How to Find Greater Balance and More Peace in Your Life, Especially Now
Today more than ever, these principles can help all of us, no matter our specific religion or faith
After nearly six years of pastoral ministry in New York City — which includes attending to people with spiritual direction, in sacramental life, during family dinners, over multiple conversations on subways and packed Metro-North train rides and while in constant contact with strangers on the streets — I have heard and perceived that people are “overwhelmed,” “exhausted,” “stressed out,” or simply “burned out.”
I propose three core life principles that contribute to a greater balance, peace, and harmony in our lives, especially now, when the culture seems especially torn apart and full of strife.
1.) Make time for God. Just as your body needs food and water, your soul needs prayer and grace to survive.
The busy men and women I know who make time for daily Mass, regular prayers and stay connected to Christ throughout the day, simply have more peace and fortitude to endure the daily grind. I know several businessmen who create “Jesus time” on their schedule, and they protect these 10 minutes of prayer as if it were time with their most valued client.
Others pray the rosary on the train or when they fly to business meetings. Some simply pop into a church on the way to work for a quick visit, allowing the love of Christ to touch their hearts.
Others have a conversation with Christ on their way home, asking Him to help them be the spouse their family needs when they walk in the door.
Christ will remind you in prayer how much He wants to love your spouse and your children through you and to make sure that they are given their proper time in your busy life as well. Christ reminds us, “Come to me, all you who labor and are overburdened and I will give you rest” (Matthew 11:28).
Make time and space for God to love you.
2.) Sharpen the saw through sports, sleep, and silence. There is a plethora of research that shows the innumerable advantages of regular exercise. Go for a run, do your spin cycle, lift weights, play tennis or golf. Get your body moving and shaking, and the benefits will begin to flood in: better mood, better health, stress is released, discipline is enhanced … and the list could go on and on.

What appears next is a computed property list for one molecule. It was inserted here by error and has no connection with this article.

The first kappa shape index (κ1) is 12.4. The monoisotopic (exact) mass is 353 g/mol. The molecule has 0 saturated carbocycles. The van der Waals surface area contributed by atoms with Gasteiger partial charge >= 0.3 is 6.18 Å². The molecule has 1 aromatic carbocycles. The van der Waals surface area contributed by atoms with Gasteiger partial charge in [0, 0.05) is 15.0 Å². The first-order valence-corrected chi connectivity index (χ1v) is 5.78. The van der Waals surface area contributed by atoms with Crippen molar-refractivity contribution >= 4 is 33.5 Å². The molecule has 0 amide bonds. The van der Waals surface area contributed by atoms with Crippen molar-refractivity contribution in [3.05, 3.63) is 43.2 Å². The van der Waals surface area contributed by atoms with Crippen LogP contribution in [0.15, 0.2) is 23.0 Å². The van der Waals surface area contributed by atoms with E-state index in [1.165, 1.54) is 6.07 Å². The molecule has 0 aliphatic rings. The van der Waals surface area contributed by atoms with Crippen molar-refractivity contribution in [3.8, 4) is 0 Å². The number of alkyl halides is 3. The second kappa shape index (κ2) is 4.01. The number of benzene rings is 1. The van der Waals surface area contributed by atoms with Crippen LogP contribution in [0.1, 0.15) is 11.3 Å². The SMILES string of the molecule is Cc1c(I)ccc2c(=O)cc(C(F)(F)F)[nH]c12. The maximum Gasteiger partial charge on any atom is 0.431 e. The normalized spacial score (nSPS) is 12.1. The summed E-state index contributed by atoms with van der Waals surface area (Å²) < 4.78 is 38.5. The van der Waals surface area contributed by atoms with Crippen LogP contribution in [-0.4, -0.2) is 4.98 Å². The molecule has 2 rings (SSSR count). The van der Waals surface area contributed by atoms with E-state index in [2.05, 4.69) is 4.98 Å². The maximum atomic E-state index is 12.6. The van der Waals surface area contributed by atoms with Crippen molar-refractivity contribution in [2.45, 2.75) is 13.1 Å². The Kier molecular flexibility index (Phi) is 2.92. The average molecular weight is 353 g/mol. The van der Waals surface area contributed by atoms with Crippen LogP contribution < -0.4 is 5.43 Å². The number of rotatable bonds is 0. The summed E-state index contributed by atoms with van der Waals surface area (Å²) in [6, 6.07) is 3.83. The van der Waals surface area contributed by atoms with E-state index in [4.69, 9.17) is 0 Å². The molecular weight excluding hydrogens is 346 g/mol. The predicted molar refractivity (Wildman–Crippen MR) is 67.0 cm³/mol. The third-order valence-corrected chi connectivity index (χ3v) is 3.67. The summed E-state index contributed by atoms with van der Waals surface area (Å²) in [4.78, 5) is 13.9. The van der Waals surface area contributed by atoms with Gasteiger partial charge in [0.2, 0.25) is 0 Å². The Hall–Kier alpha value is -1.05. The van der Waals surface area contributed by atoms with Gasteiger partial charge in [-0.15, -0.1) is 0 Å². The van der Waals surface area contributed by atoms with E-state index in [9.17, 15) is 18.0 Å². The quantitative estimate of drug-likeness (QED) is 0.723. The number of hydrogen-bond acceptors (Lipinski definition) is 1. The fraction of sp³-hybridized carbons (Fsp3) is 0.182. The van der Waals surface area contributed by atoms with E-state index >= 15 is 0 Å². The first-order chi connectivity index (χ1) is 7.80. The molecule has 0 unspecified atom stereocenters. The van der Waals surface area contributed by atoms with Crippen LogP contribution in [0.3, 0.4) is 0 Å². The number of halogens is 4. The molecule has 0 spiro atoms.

Don’t consider this as being selfish with your time; it is an act of charity toward yourself and to those around you.
Secondly, get enough sleep. Caffeine can only do so much and eventually, your overstressed body will either shut down, make you unbearably irritable, or cause a major health problem. At times, you need to say “no” to parties and late-night opportunities, so as to have this necessary recharge.
Finally, create silent zones in the day, when you can reflect on what God is doing and what He may want from you. Silence allows your soul to calm down from the cacophony of the city and social media. Silence allows you to hear the whisper of God and the gentle nudging of your conscience.
St. Mother Teresa reminds us, “We need to find God, and He cannot be found in noise and restlessness. God is the friend of silence … We need silence to be able to touch souls.”
3.) Live in the present moment. “As to the past, let us entrust it to God’s mercy, the future to Divine Providence. Our task is to live Holy in the present moment,” said St. Gianna Molla.
So much time and energy are sucked out of people’s lives because they keep reliving past hurts or allow anxiety toward the future to take over their thought process.
Living in the present demands spiritual fortitude to focus on the “now.” Develop an attitude of total trust that God will never give you more than you can handle — and that the power of His grace will support you in the future as well.
Life balance is impossible without putting God at the center, making time to rest and renew your spirit, and living fully in the present moment.
Peace is a gift that Christ gives to His friends — and right now our world desperately needs that witness of a “Christ-centered” peace.
Fr. Michael Sliney is a Catholic priest based in the New York City area and an adviser to the Lumen Institute, a professional business group.